7 September 2008
I had my first encounter with Nintendo's Wii Fit yesterday. I was round my friends house for his birthday party and after a Mario Kart tournament it was suggested that I have a go on Wii Fit as I was one of the only people that didn't have it. After a bit of persuading I decided to give in and have go. As a bit of a fat git I was reluctant to get on the Wii Fit board as I thought it might shout out, "one at a time please". I closed my eyes as I stood on the board and there were no warnings to be heard. After entering a few details about my age, height etc the board measured my weight and went off the scale to show me my excessive BMI (Body Mass Index). The software then decides which balance routine it wants you to undertake to work out your fitness age. My friends all thought my age would be in the high 40's (I'm actually 29). My fitness age came out at an impressive 26. All of my friends couldn't believe it and thought the software must have made a mistake. However, they did comment that I completed the balance test quicker than everyone else.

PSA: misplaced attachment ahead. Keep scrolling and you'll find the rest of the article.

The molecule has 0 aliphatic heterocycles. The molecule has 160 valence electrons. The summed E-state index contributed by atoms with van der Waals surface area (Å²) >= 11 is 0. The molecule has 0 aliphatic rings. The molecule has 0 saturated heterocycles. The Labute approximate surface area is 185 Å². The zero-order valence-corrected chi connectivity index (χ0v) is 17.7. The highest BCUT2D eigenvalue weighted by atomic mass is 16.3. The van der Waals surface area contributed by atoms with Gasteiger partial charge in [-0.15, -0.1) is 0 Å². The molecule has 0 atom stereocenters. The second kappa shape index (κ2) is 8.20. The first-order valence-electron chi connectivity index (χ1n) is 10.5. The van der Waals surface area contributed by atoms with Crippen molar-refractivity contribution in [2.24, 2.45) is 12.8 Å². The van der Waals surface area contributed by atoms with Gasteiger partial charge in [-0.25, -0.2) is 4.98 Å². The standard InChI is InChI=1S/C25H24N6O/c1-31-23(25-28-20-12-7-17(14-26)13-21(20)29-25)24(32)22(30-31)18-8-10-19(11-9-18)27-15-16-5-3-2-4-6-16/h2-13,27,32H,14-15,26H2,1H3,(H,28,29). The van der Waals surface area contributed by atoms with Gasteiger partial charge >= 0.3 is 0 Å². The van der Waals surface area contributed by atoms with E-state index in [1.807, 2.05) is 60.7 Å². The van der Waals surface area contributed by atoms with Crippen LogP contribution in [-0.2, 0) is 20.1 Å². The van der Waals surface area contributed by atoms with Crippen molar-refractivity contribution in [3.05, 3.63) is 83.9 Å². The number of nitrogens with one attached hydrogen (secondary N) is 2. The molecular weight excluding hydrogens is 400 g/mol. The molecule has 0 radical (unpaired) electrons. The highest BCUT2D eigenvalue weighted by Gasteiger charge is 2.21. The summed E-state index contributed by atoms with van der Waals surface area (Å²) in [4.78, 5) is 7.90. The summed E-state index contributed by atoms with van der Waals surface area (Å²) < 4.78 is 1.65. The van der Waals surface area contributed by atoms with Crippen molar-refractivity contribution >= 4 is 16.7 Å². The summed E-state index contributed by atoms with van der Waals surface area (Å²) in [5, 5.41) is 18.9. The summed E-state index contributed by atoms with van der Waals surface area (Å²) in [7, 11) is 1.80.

Pleased with the results, I proceeded to take on some of the balance exercises. My times were a bit poor at first but after a few goes my times very quite acceptable. One of the challenges I found quite funny was Hoola Hoops. It's quite strange hoola hooping without a hoola hoop. This was even funnier when one of my friends had a go on it after me. See the video to see what I mean.
I suppose I'd have to conclude that the Wii Fit is a very well put together fitness package that can help most people to get fitter but for most people that aren't their ideal weight, this has to be combined with diet to achieve a decent result. My other observation is that people are buying this package with the Wii exclusively for the Wii Fit. £240 for a fitness trainer may not seem much for some people who might buy some fitness equipment or a subscription to a gym but for me I'd rather save the money and do it the old fashioned way.